Microsoft Delivers Cognitive Toolkit 2.0 Beta

Microsoft delivered a beta release of its Cognitive Toolkit 2.0, featuring improved performance of its deep learning tool and additional support for Python.

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Microsoft has delivered a beta release of the new version of its Cognitive Toolkit (CNTK), CNTK 2.0, which offers improved performance and flexibility.

Previously known as the Computational Network Toolkit (CNTK), the Microsoft Cognitive Toolkit is a system for applying deep learning into applications. Deep learning is a form of machine learning that is used to enhance innovations in speech and image recognition as well as search relevance on CPUs and GPUs.

Microsoft said the new release of the toolkit is being released at a time when companies of all sizes are looking to add deep learning to things such as speech understanding and image recognition.

"Broadly speaking, deep learning is an artificial intelligence (AI) technique in which developers and researchers use large amounts of data—called training sets—to teach computer systems to recognize patterns from inputs such as images or sounds," said a Microsoft blog post on CNTK 2.0.

"For example, a deep learning system can be given a training set showing all sorts of pictures of fruits and vegetables, after which it learns to recognize images of fruits and vegetables on its own," the post said. "It gets better as it gets more data, so each time it encounters a new, weird-looking eggplant or odd-shaped apple, it can refine the algorithm to become even more accurate."

Xuedong Huang, distinguished engineer and chief scientist of speech R&D at Microsoft, told eWEEK that deep learning is changing almost every day. He said Microsoft started its efforts to digitally recognize conversation speech in 1993 and gradually improved its error rate over the years.

"When Microsoft introduced the speech API in 1995 for Windows 95, the error rate to recognize a switchboard conversation would be around 60 percent," Huang said. "Today, it's 5.8 percent—the lowest in the industry," he said of Microsoft's speech recognition capability.

Huang said Microsoft set a goal a year ago to deliver the record lowest speech recognition error rate in the industry. "Before us, IBM Watson had the lowest error rate," he said. "So IBM Watson had been leading the pack. A month ago we delivered a lower result. And a week ago we reported we not only had the lowest result, we also approached parity with humans. So essentially, computers without having a real-time constraint can recognize the words or transcribe the words of an open conversation as good as humans. That's a truly historical milestone."

He noted that Microsoft is having similar success with image recognition and with its conversational chatbot.

"Because of deep learning, our ability to engage with machines in a more natural way is having absolutely fantastic breakthroughs," he said. "Microsoft combined a number of APIs to enable developers to really access AI. That's part of the effort to democratize AI. The Cognitive Toolkit is a toolkit that has created all these intelligence models."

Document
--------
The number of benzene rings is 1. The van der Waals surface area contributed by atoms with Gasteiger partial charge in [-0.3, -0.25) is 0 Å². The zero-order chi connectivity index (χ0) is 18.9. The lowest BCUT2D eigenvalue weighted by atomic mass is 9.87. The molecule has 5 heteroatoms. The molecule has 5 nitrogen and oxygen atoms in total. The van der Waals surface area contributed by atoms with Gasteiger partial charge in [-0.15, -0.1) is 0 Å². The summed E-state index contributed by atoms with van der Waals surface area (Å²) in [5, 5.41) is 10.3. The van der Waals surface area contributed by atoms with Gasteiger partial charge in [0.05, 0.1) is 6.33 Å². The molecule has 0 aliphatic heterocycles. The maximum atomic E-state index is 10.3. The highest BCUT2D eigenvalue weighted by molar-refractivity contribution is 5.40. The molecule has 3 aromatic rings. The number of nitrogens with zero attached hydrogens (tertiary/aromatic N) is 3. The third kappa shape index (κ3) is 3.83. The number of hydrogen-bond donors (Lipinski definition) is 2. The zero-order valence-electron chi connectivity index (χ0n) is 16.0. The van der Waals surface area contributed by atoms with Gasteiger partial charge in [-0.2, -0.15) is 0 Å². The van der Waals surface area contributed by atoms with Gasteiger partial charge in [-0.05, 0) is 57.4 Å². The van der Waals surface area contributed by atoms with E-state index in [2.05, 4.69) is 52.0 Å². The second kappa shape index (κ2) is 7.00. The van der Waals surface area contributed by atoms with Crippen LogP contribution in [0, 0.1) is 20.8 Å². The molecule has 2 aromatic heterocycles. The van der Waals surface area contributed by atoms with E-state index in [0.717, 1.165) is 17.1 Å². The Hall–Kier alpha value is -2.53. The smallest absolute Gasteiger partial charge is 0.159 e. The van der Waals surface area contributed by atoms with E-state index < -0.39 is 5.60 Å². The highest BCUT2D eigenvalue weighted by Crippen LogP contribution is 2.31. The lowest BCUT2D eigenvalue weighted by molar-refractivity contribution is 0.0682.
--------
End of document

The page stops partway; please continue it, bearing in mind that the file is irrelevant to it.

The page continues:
Chris Basoglu, a partner engineering manager at Microsoft who played a key role in developing the toolkit, said one key reason to use the Microsoft Cognitive Toolkit is its ability to scale efficiently across multiple GPUs and multiple machines on massive data sets.

When Microsoft researchers initially developed the toolkit, he said, they figured many developers couldn't, or wouldn't, want to write a lot of code, the Microsoft CNTK 2.0 post said. "So, they created a custom system that made it easy for developers to configure their systems for deep learning without any extra coding."

However, as the system grew more popular, Microsoft heard from developers who wanted to combine their own Python or C++ code with the toolkit's deep learning capabilities, the post said.

"They also heard from researchers who wanted to use the toolkit to enable reinforcement learning research," the Microsoft post said. "That's a research area in which an agent learns the right way to do something—like find their way around a room or form a sentence—through lots of trial and error. That's the kind of research that could eventually lead to true artificial intelligence, in which systems can make complex decisions on their own. The new version gives developers that ability as well."

CNTK 2.0 is open-sourced through GitHub. It has some unique advantages and "is super-fast and it scales," Huang said. Microsoft benchmarked four open-source machine learning frameworks: TensorFlow by Google, Caffe, CNTK and Torch and CNTK performed at or near the top in a series of tests, he said.

"CNTK can handle big, commercial-grade work," Huang said. "We have been using CNTK internally for massive AI workloads. CNTK has been used broadly internally on speech recognition, image recognition, Cortana, web search and the conversational chatbot. It can handle massive AI workloads."

The Microsoft blog post said Microsoft Cognitive Toolkit can easily handle anything from relatively small datasets to very, very large ones, using just one laptop or a series of computers in a data center. It also can run on computers that use traditional CPUs or GPUs, which were once mainly associated with graphics-heavy gaming but have proven to be very effective for running the algorithms needed for deep learning, the post said.

"Microsoft Cognitive Toolkit represents tight collaboration between Microsoft and NVIDIA to bring advances to the deep learning community," said Ian Buck, general manager of the Accelerated Computing Group at NVIDIA, in a statement in Microsoft's blog. "Compared to the previous version, it delivers almost two times performance boost in scaling to eight Pascal GPUs in an NVIDIA DGX-1."